My son is expending a huge amount of energy on being cool/being in; being safely ensconced in the little mob. I understand that. The not particularly appealing truth is that compound pressures – shockingly cheap ones – insist that as a young bloke (at school) you have to avoid the perception of ‘gay stuff’. So if you are ‘bright’ – and what a loaded word that baby is – or in some other way may be seen or suspected to be spookily other to the durable surfy or sporty norm, you have to do stuff. Chiefly, you have to trip other blokes up and laugh, or wrestle, or join in the chorus of grunts aimed at individuals who either fail the informal Cool Exams, or who appear immune to the essential trends, poor dumbo’s. It really can be a jungle; a jungle with fringes you have to casually flick.
So, barring haircuts/degree of undies exposure things apparently haven’t changed much since I was a kid. I kindof oscillated between being something of a little mob leader and teetering on the brink of gaydom. Because I was almost painfully skinny and brainy; because I was (thank god) bloody good at sports; because I made the guys laugh. Otherwise who knows? I saw very little overt physical bullying and guess that remains at similar levels – again, who knows? I am pretty sure, however that pressures to have the right clobber and do the right things have multiplied as awarenesses of products (as much as anything) have exploded. I suspect there’s a lot of quiet heartbreak going on.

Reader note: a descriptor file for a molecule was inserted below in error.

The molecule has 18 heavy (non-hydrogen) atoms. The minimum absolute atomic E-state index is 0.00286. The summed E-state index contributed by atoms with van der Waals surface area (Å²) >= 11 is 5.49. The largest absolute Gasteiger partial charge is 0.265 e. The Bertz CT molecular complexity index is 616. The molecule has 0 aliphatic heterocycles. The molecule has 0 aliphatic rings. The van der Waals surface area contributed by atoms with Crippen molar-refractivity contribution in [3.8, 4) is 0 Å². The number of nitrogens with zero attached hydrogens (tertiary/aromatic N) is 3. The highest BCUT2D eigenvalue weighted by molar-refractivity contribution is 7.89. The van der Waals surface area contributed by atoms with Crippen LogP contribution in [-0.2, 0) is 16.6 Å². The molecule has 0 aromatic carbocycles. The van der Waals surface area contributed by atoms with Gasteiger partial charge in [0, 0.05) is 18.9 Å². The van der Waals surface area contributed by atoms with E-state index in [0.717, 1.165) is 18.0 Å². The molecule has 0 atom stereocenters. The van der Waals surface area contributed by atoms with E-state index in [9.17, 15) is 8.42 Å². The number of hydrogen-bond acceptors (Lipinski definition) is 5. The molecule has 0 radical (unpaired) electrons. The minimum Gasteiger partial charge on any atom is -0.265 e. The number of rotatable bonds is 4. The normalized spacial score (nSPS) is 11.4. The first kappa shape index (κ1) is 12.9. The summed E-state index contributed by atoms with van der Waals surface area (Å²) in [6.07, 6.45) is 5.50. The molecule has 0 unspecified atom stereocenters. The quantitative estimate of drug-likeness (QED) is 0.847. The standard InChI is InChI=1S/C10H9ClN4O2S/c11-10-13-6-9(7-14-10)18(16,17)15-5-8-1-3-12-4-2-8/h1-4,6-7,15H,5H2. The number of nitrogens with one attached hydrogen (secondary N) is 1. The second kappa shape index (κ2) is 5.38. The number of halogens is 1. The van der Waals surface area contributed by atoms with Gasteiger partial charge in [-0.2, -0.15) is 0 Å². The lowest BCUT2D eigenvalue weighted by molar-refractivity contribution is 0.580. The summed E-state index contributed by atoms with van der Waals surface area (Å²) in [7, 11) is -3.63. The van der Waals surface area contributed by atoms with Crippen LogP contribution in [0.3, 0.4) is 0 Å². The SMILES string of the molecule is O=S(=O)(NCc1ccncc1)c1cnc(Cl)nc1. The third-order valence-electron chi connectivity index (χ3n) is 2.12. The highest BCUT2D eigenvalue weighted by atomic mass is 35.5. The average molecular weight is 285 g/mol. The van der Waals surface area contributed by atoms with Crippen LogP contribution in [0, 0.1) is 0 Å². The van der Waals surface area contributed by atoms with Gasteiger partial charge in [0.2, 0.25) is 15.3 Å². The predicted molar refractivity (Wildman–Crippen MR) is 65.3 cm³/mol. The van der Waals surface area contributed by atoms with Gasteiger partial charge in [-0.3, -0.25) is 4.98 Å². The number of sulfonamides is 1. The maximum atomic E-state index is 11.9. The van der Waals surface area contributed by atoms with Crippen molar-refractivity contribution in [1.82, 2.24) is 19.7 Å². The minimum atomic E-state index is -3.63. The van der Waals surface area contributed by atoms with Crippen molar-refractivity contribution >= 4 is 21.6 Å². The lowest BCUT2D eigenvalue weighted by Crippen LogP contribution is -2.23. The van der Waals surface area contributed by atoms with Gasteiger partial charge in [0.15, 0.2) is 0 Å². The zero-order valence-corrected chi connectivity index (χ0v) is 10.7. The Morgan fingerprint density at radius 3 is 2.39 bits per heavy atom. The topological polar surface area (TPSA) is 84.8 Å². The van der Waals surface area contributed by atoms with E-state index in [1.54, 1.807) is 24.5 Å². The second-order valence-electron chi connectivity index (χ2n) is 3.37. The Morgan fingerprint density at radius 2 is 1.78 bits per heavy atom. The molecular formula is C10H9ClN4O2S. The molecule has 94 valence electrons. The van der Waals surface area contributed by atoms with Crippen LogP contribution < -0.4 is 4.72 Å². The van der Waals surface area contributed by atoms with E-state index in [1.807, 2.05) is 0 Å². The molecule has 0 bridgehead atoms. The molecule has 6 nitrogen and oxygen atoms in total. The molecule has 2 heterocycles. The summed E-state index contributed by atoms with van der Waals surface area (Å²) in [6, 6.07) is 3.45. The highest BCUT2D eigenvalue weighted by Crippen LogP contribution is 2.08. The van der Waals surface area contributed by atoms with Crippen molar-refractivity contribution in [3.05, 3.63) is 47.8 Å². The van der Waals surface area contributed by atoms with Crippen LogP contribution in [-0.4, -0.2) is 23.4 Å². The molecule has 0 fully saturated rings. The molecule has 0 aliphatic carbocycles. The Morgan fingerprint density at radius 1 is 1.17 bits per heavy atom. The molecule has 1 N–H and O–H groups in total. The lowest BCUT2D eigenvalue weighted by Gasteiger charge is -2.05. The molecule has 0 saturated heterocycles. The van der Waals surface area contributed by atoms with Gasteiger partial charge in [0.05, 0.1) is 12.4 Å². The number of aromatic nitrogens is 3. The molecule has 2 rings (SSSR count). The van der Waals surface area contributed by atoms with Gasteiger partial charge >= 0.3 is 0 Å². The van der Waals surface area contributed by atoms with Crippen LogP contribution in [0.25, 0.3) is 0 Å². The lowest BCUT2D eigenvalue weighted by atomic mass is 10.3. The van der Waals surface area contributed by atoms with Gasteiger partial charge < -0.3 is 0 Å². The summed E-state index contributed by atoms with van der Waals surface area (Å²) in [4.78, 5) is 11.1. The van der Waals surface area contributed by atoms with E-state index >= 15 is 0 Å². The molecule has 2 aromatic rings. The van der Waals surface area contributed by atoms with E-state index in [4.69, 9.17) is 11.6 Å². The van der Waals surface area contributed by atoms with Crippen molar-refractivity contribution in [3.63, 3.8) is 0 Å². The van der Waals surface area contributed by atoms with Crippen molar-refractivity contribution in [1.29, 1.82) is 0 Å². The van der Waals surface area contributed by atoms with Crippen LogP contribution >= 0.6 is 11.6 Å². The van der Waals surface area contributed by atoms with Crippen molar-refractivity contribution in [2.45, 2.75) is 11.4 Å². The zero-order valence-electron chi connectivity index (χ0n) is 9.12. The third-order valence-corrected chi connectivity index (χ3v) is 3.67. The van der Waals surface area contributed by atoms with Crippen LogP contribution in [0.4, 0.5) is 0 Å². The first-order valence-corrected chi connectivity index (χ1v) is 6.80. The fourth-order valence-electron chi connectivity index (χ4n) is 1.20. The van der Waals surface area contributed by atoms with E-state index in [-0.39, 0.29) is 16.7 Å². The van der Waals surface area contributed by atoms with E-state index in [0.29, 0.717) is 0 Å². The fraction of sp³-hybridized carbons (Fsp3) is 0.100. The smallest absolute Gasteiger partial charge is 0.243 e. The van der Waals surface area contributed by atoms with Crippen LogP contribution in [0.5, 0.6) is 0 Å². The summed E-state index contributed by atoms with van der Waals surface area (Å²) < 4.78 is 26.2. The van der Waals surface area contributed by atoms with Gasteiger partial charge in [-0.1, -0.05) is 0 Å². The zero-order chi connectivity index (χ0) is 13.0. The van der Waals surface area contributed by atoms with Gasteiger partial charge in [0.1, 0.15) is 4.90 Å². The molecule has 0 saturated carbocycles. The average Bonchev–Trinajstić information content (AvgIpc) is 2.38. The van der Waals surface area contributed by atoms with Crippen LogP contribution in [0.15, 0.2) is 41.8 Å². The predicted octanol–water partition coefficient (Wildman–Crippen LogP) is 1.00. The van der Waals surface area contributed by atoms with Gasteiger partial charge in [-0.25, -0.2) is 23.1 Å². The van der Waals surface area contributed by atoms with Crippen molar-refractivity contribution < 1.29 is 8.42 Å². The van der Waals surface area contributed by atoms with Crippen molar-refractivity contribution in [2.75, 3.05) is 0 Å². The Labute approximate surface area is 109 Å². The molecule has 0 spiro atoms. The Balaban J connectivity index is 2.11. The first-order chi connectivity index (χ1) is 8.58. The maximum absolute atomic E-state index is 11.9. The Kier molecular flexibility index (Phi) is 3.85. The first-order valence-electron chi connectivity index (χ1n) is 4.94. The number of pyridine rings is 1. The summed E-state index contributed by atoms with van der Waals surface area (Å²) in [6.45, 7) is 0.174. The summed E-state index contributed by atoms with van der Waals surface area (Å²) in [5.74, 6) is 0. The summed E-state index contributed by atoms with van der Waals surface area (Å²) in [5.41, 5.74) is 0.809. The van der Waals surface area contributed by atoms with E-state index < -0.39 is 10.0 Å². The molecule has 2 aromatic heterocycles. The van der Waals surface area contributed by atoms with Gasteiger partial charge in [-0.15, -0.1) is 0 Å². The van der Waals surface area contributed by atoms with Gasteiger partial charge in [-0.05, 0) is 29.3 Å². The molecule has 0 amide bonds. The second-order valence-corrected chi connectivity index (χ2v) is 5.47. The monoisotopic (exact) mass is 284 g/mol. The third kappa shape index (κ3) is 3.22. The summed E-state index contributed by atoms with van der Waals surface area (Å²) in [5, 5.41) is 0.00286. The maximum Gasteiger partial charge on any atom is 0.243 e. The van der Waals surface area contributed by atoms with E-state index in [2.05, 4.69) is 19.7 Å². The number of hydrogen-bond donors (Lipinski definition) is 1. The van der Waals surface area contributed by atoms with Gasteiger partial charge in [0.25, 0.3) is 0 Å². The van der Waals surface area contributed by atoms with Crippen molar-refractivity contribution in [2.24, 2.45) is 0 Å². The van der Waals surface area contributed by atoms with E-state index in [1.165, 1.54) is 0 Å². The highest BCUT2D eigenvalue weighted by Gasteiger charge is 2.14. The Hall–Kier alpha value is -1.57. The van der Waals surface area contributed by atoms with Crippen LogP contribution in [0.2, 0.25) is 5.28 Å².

The fact that much of this is centred upon a brutally stupid contrast between fashionable conformities and individual expressions of self make it all the more deplorable, all the more poignant. For cheap macho values to have taken such a hold so early is massively harmful. But it has, I’m seeing it every day. (I repeat) The black and white of it for me was that
a) because I could only dream of being ‘wiry’
b) because I kept coming top
c) because I actually could sound a bit French in French
I apparently deserved to die a slow painful death. Unless the following qualities intervened in my favour;
d) I was the fastest
e) I was tasty on the footie/rugby/cricket pitch
f) (unbelievably) I was kinda… funny.
Intervene they did, largely.
My schooldays, like my sons, were generally good. In fact – and this may be unflatteringly contradictory – I am clear that the ‘ordinariness’ of my education (at Matthew Humberstone Comp. Cleethorpes, if you must know) was the making of me in many positive ways. Ways that I actually cherish. I literally grew up with guys (mainly) who aren’t now reading The Guardian. They are in workshops/on ships/in difficulty as well as in schools or offices. Some were academically ‘hopeless’ but on a sports pitch they were transformed from footie hooligans to bundles of skill and expression – of intelligence even. Such is the roughness of the macho diamond; would that we could dig it from the dungheap.
So what do we do, as parents, as blokes? I have laboured the point to both my kids that everyone must be valued. That this is paramount. I have forewarned my son – wrongly perhaps – that he has nothing to fear (in being brainy) because he is a good honest, sporty lad, insulated from meaningless grief through his ability to clump people on the rugby pitch and smash cover drives. How much more satisfactory would it be to be able to say nowt, or feel comfortable that he could be fearlessly weedy/geeky/gay as he liked, if he needed to be.